Driving is a very important part of everyday life, promoting independence and providing a means to get to work, meet friends and enjoy leisure activities. It is therefore not surprising that one of the most common questions asked when people are diagnosed with Parkinson’s is how the condition will affect their ability to drive.
Parkinson’s and driving
Although some people find that driving is affected by their symptoms and the medication they take, many others continue to drive safely for years after diagnosis. Your doctor is the best person to advise on your fitness to drive. Any legal obligations must be complied with, but even when difficulties arise, these can often be overcome by using special equipment, adaptations and techniques that make driving easier.
Legal obligations, insurance and tax
Your legal obligations will depend on the laws of the country in which you live. In many countries, your doctor will be obliged to carry out a regular 'fit to drive' check.
The most common heath-related driving laws in European countries are outlined below but you should always check on current legislation with your doctor or a suitably qualified member of your healthcare team.
- Notify your national driver and vehicle licensing body that you have Parkinson’s: they will advise you of the steps you need to take to retain your driving licence. This may involve contacting your doctor to confirm your fitness to drive, a medical examination or a driving test. Some countries may issue a licence for a fixed term, usually renewable provided your ability hasn’t deteriorated sufficiently to make you unfit to drive.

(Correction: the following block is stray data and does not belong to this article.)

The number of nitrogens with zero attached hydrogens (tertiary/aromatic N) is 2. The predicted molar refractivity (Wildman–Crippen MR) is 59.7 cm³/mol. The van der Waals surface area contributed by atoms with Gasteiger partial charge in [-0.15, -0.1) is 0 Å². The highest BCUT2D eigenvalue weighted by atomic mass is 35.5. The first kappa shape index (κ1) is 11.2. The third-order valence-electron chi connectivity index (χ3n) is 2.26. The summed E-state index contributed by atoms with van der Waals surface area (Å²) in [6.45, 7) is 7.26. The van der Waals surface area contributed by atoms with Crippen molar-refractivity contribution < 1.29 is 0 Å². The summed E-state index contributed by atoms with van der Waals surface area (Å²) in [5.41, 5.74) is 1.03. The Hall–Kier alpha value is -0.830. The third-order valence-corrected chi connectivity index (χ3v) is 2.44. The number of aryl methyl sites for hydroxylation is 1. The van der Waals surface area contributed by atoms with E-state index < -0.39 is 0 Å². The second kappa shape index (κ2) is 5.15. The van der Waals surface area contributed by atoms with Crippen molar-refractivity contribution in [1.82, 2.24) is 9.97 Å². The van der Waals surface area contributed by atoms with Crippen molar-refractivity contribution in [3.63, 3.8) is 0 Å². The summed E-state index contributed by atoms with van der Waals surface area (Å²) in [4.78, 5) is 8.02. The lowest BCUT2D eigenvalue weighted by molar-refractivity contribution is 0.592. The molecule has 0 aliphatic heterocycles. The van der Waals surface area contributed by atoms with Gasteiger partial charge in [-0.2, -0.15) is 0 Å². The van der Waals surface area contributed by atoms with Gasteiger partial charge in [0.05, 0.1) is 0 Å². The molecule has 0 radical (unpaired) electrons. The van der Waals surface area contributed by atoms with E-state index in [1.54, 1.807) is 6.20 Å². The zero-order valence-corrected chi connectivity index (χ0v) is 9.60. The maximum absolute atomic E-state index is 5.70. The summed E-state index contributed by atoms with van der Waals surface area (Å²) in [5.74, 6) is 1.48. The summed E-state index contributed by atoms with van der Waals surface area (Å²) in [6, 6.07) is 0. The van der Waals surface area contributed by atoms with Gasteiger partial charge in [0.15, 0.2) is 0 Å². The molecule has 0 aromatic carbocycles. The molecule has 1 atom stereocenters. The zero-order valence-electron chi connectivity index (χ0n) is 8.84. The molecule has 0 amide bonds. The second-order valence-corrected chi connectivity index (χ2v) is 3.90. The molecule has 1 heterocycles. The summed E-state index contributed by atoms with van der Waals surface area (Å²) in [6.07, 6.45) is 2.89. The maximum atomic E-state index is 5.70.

- Inform your insurance company: you should tell the company of any health change that may affect your driving. In most countries it is an offence to make a false statement or withhold information for the purposes of obtaining a certificate of motor insurance. Anyone who drives when considered unfit will invalidate their insurance cover.
- Report any changes in your driving ability to the driver and vehicle licensing body and your insurance company: all drivers have a responsibility to ensure that they are medically fit to drive at all times. If you have any doubts, stop driving and discuss the situation with your doctor. Due to the changing and progressive nature of Parkinson’s it is important that your ability to drive is monitored. You may require regular check-ups to confirm that you are still fit to drive.
Unfortunately, some insurance companies increase their charges, despite the disability discrimination legislation that now exists in many European countries. If this happens to you, always obtain a quote from another insurer. Your national Parkinson’s or disability organisation may have a list of recommended insurance companies.
In some countries you may be entitled to a free tax disc if you have a disability and receive certain state benefits. Your local social services or welfare rights organisation can advise further.
Parkinson's medication and driving